Canine distemper is back in the news

Bill Smith - Contributing columnist
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News that the animal shelter in Houston has closed for a week because of an outbreak of distemper brings this subject back up.

Typically, distemper is more common in the winter for domestic canines, but who knows whether it’s still winter or not depending upon the region of the country you are in. Saw a wanted poster in Pennsylvania for Punxsutawney Phil because of the extended winter.

Speaking of groundhogs, the decision by the school board to extend the debate in committee as to whether or not corporal punishment should be discontinued like all but one school district in the state is a great way to imitate Phil. Might be bad timing with an election coming up and people running on platforms and achievements rather than name recognition, which is unique for Robeson County.

Anyway, I digress.

Canine distemper is a virus that affects a dog’s respiratory, gastrointestinal and central nervous systems, and the conjunctive membranes of the eye. So the symptoms are sneezing, coughing and a thick mucous coming from the eyes and nose. Additional symptoms would be fever, lethargy, sudden vomiting, diarrhea and loss of appetite. Dogs contract it from each other through saliva, urine, blood, sharing food and water bowls, and sneezing and coughing — the latter two of which make it airborne. Puppies and young dogs are most susceptible. There is a vaccination against it, which is recommended so see your vet. There is no medication specifically for it and without early intervention, death is often the result.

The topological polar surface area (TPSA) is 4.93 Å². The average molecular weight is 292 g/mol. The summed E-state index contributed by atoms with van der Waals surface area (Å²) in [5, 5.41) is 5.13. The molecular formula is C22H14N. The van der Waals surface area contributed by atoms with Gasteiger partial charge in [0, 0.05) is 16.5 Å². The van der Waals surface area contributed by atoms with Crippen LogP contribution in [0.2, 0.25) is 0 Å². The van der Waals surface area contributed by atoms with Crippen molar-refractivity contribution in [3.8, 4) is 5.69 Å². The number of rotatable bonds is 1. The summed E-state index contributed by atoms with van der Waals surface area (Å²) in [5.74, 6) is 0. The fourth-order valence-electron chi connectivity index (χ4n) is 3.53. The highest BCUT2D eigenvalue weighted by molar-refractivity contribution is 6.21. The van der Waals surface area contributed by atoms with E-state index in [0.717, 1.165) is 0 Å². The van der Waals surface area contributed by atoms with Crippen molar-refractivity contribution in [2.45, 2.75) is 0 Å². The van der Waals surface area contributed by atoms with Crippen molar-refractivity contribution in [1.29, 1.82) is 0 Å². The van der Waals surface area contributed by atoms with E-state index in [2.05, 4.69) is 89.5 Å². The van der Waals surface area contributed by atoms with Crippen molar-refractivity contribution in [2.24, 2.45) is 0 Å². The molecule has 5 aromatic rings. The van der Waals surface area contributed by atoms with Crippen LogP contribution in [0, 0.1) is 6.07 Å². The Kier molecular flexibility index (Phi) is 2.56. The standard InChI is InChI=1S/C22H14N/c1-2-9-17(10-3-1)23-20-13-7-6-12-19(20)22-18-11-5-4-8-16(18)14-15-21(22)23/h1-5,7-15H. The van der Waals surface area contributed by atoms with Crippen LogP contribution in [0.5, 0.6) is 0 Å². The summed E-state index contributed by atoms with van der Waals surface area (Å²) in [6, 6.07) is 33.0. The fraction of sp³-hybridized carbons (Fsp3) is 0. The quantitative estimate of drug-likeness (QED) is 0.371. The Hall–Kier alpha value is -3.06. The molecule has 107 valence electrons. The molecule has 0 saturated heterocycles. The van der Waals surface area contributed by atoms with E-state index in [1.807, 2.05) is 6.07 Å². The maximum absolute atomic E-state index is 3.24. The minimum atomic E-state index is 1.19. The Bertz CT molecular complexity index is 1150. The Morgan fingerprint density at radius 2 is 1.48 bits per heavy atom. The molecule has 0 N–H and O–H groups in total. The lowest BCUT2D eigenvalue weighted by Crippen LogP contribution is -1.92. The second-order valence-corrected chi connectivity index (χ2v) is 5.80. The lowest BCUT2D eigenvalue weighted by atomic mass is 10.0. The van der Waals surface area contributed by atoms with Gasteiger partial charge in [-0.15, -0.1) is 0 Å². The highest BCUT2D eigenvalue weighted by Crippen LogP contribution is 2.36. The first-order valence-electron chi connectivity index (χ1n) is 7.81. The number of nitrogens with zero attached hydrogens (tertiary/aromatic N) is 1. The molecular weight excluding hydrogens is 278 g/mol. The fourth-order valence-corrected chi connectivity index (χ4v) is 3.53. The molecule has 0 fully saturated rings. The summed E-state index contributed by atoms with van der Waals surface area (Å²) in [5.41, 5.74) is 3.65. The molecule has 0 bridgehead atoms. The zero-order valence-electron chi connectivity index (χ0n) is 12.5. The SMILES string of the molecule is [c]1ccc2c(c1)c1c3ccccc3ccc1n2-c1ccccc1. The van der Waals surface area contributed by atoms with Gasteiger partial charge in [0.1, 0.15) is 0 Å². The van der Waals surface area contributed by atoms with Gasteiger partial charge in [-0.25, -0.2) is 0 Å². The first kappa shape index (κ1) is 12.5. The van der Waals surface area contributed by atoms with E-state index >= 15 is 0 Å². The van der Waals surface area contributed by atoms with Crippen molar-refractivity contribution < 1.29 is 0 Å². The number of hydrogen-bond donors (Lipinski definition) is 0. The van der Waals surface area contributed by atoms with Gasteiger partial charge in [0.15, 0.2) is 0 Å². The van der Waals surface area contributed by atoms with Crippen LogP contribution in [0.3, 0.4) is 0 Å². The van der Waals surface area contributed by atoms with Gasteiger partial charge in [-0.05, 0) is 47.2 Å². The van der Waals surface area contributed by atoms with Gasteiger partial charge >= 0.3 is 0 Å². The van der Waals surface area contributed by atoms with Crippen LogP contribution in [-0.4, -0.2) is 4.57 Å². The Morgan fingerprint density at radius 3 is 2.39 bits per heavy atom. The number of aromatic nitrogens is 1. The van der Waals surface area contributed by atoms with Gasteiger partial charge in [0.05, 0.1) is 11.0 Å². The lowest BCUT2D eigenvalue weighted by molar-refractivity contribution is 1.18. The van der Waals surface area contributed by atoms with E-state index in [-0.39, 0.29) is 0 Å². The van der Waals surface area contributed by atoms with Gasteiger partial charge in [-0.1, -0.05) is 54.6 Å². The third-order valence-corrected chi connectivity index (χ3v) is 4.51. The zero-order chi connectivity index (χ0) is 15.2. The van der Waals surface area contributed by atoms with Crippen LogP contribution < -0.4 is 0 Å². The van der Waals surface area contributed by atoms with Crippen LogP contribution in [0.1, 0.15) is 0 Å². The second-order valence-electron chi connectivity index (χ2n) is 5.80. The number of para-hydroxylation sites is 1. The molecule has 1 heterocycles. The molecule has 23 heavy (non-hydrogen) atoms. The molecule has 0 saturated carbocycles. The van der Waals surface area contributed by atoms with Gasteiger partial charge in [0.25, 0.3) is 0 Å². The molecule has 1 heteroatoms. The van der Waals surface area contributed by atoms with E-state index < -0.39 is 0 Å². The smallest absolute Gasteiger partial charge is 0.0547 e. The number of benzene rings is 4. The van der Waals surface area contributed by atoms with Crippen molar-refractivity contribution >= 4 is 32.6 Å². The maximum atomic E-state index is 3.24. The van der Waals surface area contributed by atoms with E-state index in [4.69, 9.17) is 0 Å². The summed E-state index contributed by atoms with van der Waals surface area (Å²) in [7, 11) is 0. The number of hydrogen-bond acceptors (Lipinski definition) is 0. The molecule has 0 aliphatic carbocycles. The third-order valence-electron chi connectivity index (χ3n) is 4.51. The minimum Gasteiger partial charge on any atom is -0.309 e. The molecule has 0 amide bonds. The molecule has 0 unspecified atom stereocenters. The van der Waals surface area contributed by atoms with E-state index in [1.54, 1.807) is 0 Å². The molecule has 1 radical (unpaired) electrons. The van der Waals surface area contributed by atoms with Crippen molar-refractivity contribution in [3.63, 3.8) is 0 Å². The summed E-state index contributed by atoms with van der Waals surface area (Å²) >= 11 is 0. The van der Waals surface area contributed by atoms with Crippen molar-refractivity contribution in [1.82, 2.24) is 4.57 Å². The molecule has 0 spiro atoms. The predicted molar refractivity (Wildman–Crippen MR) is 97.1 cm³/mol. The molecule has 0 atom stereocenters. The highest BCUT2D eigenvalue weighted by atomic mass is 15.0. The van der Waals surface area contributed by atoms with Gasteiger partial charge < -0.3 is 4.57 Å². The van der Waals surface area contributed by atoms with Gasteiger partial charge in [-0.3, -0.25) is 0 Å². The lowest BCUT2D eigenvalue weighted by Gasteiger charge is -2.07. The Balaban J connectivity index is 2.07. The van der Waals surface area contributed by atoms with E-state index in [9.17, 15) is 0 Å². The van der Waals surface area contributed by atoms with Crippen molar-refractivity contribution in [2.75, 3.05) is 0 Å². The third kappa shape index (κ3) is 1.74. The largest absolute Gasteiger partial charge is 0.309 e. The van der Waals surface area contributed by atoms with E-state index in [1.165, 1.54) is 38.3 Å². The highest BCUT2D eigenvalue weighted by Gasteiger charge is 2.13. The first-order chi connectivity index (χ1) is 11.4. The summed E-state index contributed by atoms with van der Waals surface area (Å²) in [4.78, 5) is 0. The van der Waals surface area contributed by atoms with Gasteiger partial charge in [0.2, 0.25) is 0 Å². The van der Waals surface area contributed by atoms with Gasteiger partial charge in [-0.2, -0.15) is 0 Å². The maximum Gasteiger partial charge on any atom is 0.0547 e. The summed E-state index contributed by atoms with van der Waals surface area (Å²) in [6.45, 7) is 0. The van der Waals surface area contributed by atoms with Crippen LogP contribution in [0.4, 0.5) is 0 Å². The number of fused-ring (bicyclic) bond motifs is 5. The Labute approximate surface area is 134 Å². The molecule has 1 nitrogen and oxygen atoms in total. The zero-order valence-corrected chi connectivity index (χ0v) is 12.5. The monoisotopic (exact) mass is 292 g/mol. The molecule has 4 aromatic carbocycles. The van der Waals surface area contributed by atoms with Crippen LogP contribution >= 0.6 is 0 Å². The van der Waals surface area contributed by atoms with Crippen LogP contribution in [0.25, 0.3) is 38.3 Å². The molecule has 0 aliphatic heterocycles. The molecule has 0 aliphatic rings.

Given what I have said, where would you expect to find the most cases?

Typically they are the rescue groups, pet stores and animal shelter — those who has the most dogs. Typically, animals are checked upon arrival and each morning for elevated temperatures and mucous in the eyes and nose. Shelter attendants will note if animals appear peculiar or lethargic and the animal will be moved for observation.

Although there is a shot available, it takes five days to create any protection and 14 days for full coverage, which is outside the normal length of stay for many animals. When a shelter averages nearly 100 animals a week coming through, it is only a matter of time before one is brought in with the disease. If it gets too rampant, the shelter will be closed, depopulated and cleaned over an extended time before reopening. Thus that is where Houston is now, where we have been in the past and, maybe, will be again one unfortunate day .

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Bill Smith

Contributing columnist

Bill Smith is the director of the Robeson County Health Department.

Bill Smith is the director of the Robeson County Health Department.